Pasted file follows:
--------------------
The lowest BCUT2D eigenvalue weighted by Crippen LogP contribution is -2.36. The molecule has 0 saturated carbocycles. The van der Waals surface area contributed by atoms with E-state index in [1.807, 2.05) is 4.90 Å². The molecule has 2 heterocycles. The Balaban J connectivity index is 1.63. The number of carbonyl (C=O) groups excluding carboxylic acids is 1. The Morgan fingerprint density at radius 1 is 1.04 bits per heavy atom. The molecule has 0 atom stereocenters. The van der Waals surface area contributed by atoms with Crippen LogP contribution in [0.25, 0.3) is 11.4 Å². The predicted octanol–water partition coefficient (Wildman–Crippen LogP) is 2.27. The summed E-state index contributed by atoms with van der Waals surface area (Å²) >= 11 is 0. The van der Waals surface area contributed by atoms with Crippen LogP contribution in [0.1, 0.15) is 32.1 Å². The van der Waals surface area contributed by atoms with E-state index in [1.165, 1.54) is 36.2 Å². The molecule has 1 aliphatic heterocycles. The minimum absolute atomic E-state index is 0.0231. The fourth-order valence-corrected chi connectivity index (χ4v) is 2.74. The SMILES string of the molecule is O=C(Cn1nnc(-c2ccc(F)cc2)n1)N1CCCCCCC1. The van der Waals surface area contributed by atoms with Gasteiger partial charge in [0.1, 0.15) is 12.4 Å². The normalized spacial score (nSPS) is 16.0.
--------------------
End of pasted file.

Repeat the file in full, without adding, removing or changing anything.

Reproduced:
The lowest BCUT2D eigenvalue weighted by Crippen LogP contribution is -2.36. The molecule has 0 saturated carbocycles. The van der Waals surface area contributed by atoms with E-state index in [1.807, 2.05) is 4.90 Å². The molecule has 2 heterocycles. The Balaban J connectivity index is 1.63. The number of carbonyl (C=O) groups excluding carboxylic acids is 1. The Morgan fingerprint density at radius 1 is 1.04 bits per heavy atom. The molecule has 0 atom stereocenters. The van der Waals surface area contributed by atoms with Crippen LogP contribution in [0.25, 0.3) is 11.4 Å². The predicted octanol–water partition coefficient (Wildman–Crippen LogP) is 2.27. The summed E-state index contributed by atoms with van der Waals surface area (Å²) >= 11 is 0. The van der Waals surface area contributed by atoms with Crippen LogP contribution in [0.1, 0.15) is 32.1 Å². The van der Waals surface area contributed by atoms with E-state index in [1.165, 1.54) is 36.2 Å². The molecule has 1 aliphatic heterocycles. The minimum absolute atomic E-state index is 0.0231. The fourth-order valence-corrected chi connectivity index (χ4v) is 2.74. The SMILES string of the molecule is O=C(Cn1nnc(-c2ccc(F)cc2)n1)N1CCCCCCC1. The van der Waals surface area contributed by atoms with Gasteiger partial charge in [0.1, 0.15) is 12.4 Å². The normalized spacial score (nSPS) is 16.0.